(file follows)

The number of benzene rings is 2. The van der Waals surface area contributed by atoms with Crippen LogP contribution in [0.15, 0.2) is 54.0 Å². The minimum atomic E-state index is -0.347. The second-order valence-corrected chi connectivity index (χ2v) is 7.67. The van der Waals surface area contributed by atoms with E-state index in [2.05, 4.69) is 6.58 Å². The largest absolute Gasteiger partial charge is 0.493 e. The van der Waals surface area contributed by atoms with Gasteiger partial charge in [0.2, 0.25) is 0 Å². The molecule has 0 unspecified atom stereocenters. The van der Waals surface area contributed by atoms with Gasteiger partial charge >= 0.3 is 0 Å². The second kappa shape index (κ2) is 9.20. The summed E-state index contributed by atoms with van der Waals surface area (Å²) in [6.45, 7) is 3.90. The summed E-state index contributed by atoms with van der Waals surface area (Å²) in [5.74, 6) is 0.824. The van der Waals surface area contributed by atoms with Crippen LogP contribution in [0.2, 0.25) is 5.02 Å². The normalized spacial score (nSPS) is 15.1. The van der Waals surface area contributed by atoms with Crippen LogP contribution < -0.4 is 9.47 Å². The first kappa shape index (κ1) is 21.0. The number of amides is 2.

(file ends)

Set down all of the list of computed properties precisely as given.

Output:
The number of benzene rings is 2. The van der Waals surface area contributed by atoms with Crippen LogP contribution in [0.15, 0.2) is 54.0 Å². The minimum atomic E-state index is -0.347. The second-order valence-corrected chi connectivity index (χ2v) is 7.67. The van der Waals surface area contributed by atoms with E-state index in [2.05, 4.69) is 6.58 Å². The largest absolute Gasteiger partial charge is 0.493 e. The van der Waals surface area contributed by atoms with Gasteiger partial charge in [0.2, 0.25) is 0 Å². The molecule has 0 unspecified atom stereocenters. The van der Waals surface area contributed by atoms with Gasteiger partial charge >= 0.3 is 0 Å². The second kappa shape index (κ2) is 9.20. The summed E-state index contributed by atoms with van der Waals surface area (Å²) in [6.45, 7) is 3.90. The summed E-state index contributed by atoms with van der Waals surface area (Å²) in [5.74, 6) is 0.824. The van der Waals surface area contributed by atoms with Crippen LogP contribution in [0.2, 0.25) is 5.02 Å². The normalized spacial score (nSPS) is 15.1. The van der Waals surface area contributed by atoms with Crippen LogP contribution < -0.4 is 9.47 Å². The first kappa shape index (κ1) is 21.0. The number of amides is 2.